Published for the members of North Itasca Electric Cooperative
VOL. 16 NO. 4 - April 2013
Working to halt unfavorable renewable energy legislation
by Jared Echternach, CEO
As of this writing, the Minnesota Legislature is considering several proposals that would negatively impact the members of North Itasca Electric and cooperative members throughout the state.
Although we understand the Governor’s and Legislature’s desire to increase the amount of renewable energy used in Minnesota, on behalf of our 5,300 members, we must remind them that the state’s electric cooperatives are struggling with the cost of meeting the current renewable energy standard (RES), which was signed into law in 2007 and remains one of the nation’s most aggressive mandates. Any expansion of the RES would require electric cooperatives to add un-economic power generation we do not need at a time when our members can least afford it.
What is the Wholesale Power Cost Rider or Power Cost Adjustment?
by Jerry Loney
The Wholesale Power Cost Rider (or PCA on your power bill) is a result of Great River Energy’s additional costs that have been passed along to our cooperative. The Power Cost Adjustment line item on electric bills helps recover additional costs charged by GRE.
This is nothing new to North Itasca Electric or any cooperative, but the line item helps identify this charge by setting it apart from other charges. The PCA can be a charge or credit on your electricity bill and is intended to be a pass through from our wholesale power supplier.
Each year, North Itasca Electric donates its unclaimed capital credits to the scholarship committee at Northome School to be used for co-op members and
their families. Applications are available to high school seniors at their high school counselor’s office, North Itasca Electric's office,
and on www.northome.k12.mn.us.
There is also a one year scholarship (funds available) for an adult of non-traditional college age who is returning to school. Preference will be given to an individual who has not received a North Itasca Electric scholarship as a high school senior.
Applications are due to Christine Lundin, counselor at Northome High School by Friday, April 19. They will be available at area high schools,
North Itasca Electric's office, and on www.northome.k12.mn.us. Awards are anticipated in early May. The application for non-traditional students requests a letter of recommendation from a community member and an essay on career goals.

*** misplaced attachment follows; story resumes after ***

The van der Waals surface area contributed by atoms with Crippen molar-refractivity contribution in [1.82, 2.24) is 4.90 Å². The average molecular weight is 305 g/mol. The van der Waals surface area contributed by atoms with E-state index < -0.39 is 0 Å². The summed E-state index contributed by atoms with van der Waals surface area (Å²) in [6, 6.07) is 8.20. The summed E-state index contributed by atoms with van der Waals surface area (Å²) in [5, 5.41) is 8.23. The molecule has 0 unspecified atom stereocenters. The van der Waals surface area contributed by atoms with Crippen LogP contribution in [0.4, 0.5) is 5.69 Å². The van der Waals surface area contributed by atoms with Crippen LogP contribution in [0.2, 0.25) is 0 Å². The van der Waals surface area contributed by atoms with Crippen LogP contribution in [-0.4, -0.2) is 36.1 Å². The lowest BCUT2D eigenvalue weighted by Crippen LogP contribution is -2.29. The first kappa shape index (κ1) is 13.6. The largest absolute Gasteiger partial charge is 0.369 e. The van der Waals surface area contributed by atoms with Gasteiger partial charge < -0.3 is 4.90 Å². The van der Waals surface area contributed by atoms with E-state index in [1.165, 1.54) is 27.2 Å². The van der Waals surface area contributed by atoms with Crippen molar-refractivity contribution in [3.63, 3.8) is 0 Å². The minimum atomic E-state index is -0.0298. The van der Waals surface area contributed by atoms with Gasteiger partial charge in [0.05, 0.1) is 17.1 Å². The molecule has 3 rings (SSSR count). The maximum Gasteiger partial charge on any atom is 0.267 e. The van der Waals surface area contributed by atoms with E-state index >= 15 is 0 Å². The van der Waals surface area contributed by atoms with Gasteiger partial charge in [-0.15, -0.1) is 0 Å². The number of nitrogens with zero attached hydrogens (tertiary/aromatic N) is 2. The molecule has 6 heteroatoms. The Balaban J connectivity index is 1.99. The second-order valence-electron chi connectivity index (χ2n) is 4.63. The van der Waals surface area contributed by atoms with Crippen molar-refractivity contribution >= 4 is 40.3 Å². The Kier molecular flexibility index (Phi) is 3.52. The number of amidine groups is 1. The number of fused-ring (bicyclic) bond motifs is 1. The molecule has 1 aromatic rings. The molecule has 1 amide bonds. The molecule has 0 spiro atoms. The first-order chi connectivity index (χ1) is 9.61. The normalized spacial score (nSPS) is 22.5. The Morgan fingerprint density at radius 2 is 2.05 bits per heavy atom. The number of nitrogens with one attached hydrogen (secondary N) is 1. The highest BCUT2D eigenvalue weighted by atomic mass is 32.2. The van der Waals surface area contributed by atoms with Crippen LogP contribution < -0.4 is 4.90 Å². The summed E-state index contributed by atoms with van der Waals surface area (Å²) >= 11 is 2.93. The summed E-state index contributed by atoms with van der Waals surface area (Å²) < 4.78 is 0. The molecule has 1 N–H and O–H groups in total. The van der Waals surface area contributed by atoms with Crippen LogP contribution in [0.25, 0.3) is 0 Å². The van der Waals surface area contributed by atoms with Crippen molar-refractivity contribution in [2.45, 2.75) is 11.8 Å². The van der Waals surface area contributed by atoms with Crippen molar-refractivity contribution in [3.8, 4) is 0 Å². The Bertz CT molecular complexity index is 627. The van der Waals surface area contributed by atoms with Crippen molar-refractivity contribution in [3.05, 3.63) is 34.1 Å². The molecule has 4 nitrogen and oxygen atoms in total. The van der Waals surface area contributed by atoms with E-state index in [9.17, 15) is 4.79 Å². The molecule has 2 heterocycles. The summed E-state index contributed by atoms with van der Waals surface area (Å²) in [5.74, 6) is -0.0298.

Board Nominations Open
The Bylaws of the cooperative state that it shall be the duty of the Board of Directors to appoint a committee on nominations prior to the annual meeting.
The committee shall propose and post at the principal office of the cooperative at least thirty (30) days before the annual meeting, a list of nominations for director, which said list shall consist of one or more candidates from each election district in which the term of the incumbent director shall expire at the next annual meeting of the members.
At the regular meeting of the Board of Directors held in the office of the cooperative on March 28, 2013, the Board of Directors selected the nominating committee.
Frontier Sports, is located in Marcell, Minn., surrounded by many beautiful lakes like Turtle and North Star lakes. The store provides not only fishing, camping and hunting supplies, but also those everyday necessities such as gas, propane, food and that birthday gift you almost forgot!
Terry Schmitz (Frontier Sports owner) started conserving energy by replacing his floodlights in the gift shop and food court with CFLs, reducing energy consumption by 75 percent. With 50 bulbs replaced and illuminated 5,840 hours per year, energy consumption dropped 22,484 kWh. At current rates, this equates to a $2,450 savings.
Kathe Lind has seen a lot of changes since she began at the cooperative 25 years ago. Starting at the very bottom – literally finding old records in the basement and entering data as the cooperative began computer recordkeeping – she worked and learned her way up to office manager.
“It’s been grand,” she said. “I’ve learned so much.”
And her first boss, Bob Shane, was a great teacher, she said. He would give her bits and pieces and she would need to figure out how to do the task. Get it wrong? Try again… “You can do it.”